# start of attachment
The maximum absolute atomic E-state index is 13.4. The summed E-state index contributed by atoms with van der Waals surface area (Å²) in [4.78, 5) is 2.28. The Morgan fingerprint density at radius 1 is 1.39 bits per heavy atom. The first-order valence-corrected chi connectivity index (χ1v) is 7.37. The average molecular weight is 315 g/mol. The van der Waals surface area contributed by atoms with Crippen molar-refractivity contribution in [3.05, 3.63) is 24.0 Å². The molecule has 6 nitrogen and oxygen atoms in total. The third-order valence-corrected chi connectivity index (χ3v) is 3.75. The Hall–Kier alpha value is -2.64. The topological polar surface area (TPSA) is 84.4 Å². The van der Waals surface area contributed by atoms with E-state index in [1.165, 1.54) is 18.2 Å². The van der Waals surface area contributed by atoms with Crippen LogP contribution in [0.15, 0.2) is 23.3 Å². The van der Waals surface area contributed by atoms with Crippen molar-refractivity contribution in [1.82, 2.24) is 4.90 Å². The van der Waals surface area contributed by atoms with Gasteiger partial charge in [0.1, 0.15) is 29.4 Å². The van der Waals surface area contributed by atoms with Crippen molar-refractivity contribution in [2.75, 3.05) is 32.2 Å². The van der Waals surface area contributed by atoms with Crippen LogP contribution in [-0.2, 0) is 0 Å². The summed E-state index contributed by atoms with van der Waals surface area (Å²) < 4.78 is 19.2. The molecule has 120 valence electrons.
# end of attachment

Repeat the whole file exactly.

The maximum absolute atomic E-state index is 13.4. The summed E-state index contributed by atoms with van der Waals surface area (Å²) in [4.78, 5) is 2.28. The Morgan fingerprint density at radius 1 is 1.39 bits per heavy atom. The first-order valence-corrected chi connectivity index (χ1v) is 7.37. The average molecular weight is 315 g/mol. The van der Waals surface area contributed by atoms with Crippen molar-refractivity contribution in [3.05, 3.63) is 24.0 Å². The molecule has 6 nitrogen and oxygen atoms in total. The third-order valence-corrected chi connectivity index (χ3v) is 3.75. The Hall–Kier alpha value is -2.64. The topological polar surface area (TPSA) is 84.4 Å². The van der Waals surface area contributed by atoms with E-state index in [1.165, 1.54) is 18.2 Å². The van der Waals surface area contributed by atoms with Crippen LogP contribution in [0.15, 0.2) is 23.3 Å². The van der Waals surface area contributed by atoms with Crippen molar-refractivity contribution in [1.82, 2.24) is 4.90 Å². The van der Waals surface area contributed by atoms with Gasteiger partial charge in [0.1, 0.15) is 29.4 Å². The van der Waals surface area contributed by atoms with Crippen molar-refractivity contribution in [2.75, 3.05) is 32.2 Å². The van der Waals surface area contributed by atoms with Crippen LogP contribution in [-0.2, 0) is 0 Å². The summed E-state index contributed by atoms with van der Waals surface area (Å²) < 4.78 is 19.2. The molecule has 120 valence electrons.